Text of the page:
Saturday, 24 February 2024

How Pro-life Pregnancy Centers See Women as Jesus Does

"When he [Jesus] saw the crowds, he had compassion on them, because they were harassed and helpless, like sheep without a shepherd." - Matthew 9:36 (NIV)

Who do we see when a pregnant woman walks into our clinic? Of course, we see the child within her via ultrasound or the protrusion of her belly—even when she has a positive pregnancy test. But, is that all we see?

Seeing Josie

Forty-year-old “Josie” recently visited our clinic. Her life was “a mess,” she said.

“I’m homeless, jobless, and had a one-night stand,” she told her Client Advocate. 

When she told the father she was pregnant, he grew angry and hurled an unspeakable slur at her. 

“I can’t take care of myself—how can I take care of a child? My life is hopeless,” she said.

She admitted she was seriously considering abortion. She also admitted she hadn’t eaten a decent meal in several days. The advocate could hear Josie’s stomach growl. 

As they waited for her pregnancy test result, the advocate talked about finding hope in a relationship with Jesus. Josie said she believed in God and at one time had made a commitment to Christ. She began to cry as the advocate shared the Gospel with her. When asked her thoughts, Josie said, “I think this is what I needed to hear today. Thank you for reminding me of God’s love and presence.”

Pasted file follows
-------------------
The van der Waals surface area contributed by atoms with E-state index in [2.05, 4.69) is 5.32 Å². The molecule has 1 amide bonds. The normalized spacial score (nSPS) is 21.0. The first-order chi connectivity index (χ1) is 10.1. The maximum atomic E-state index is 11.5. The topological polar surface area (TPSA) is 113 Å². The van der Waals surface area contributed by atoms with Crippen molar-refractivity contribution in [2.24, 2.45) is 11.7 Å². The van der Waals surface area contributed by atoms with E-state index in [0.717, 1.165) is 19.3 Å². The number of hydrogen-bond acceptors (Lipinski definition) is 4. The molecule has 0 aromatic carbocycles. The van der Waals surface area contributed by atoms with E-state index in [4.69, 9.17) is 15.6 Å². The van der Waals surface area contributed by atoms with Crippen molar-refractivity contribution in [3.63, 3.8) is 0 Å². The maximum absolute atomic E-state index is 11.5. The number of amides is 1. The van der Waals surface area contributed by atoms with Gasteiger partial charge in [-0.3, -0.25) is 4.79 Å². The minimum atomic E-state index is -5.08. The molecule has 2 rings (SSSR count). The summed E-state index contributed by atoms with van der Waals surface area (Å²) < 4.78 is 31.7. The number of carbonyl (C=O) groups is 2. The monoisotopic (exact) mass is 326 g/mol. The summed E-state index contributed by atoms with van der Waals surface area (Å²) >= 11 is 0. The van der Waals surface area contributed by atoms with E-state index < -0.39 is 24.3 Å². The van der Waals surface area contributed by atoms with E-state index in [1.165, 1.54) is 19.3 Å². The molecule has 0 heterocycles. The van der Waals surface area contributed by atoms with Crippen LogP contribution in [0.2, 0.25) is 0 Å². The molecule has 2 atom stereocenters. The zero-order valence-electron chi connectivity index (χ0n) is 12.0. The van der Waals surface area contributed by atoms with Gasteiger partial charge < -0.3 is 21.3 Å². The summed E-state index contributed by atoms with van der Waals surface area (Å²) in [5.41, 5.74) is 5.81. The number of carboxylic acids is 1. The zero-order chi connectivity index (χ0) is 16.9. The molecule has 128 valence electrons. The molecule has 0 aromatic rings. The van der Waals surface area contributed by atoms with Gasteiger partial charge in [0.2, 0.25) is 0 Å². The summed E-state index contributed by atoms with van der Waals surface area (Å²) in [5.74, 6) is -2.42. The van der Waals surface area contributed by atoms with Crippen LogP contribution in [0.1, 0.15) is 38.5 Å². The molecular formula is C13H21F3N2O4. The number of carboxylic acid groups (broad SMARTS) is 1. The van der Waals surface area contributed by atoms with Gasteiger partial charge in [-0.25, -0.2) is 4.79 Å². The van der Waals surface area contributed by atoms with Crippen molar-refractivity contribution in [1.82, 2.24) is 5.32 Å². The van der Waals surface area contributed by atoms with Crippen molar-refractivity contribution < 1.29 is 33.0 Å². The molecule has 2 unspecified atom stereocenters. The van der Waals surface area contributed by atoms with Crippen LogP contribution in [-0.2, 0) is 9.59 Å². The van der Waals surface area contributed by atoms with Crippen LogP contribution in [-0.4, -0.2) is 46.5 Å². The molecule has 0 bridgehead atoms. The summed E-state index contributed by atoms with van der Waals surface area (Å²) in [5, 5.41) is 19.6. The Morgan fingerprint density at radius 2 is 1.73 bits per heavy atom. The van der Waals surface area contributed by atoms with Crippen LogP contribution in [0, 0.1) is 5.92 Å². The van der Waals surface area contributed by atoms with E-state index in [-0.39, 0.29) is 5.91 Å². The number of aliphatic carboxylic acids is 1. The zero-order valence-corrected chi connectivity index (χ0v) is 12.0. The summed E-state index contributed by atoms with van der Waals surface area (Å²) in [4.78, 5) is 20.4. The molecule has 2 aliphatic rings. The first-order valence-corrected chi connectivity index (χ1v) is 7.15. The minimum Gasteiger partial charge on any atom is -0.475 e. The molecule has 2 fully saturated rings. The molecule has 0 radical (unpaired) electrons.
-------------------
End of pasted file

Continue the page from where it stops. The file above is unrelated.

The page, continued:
She accepted a Bible and after the ultrasound, she agreed to meet with our resource coordinator, where she was provided with several community referrals, including counselors who accept Medicaid and those with a sliding fee scale. 

Before Josie left, the advocate gave her the contents of her own lunch, bringing the woman to tears again; she gratefully accepted the food. She agreed to come back the following week for another ultrasound, and when she returned, Josie told her advocate she was emotionally “much better.”

“You all have been so kind and helpful,” she said. “I now have a safe place to live and I put in a job application at one of the nursing homes. The resources you gave me have given me more hope. I think this might be a blessing in disguise."

This advocate and our resource coordinator saw the woman as well as her unborn child, and together, they empowered Josie to have hope, courage, and strength. They saw her like Jesus.

“Me Too” Resonates

We’ve all heard of the “Me Too” movement. Josie could resonate. A man engages her in sex, becomes the father of her child, and instead of taking responsibility, swears at her, calls her names, and then leaves her. 

“Annie” could also relate. This woman had become pregnant by a man who slipped a date rape drug into her drink. She, too, was a True Care patient.

Throughout human history, instead of treating women with respect and protection as God instructs, many men have overpowered and taken advantage of the opposite sex. We see such behavior in the entertainment business, in politics, and on college campuses. Pregnancy centers, including the one at which I work, have had, and will have, sexual assault victims walk through the doors. Some human trafficking victims also enter pregnancy centers.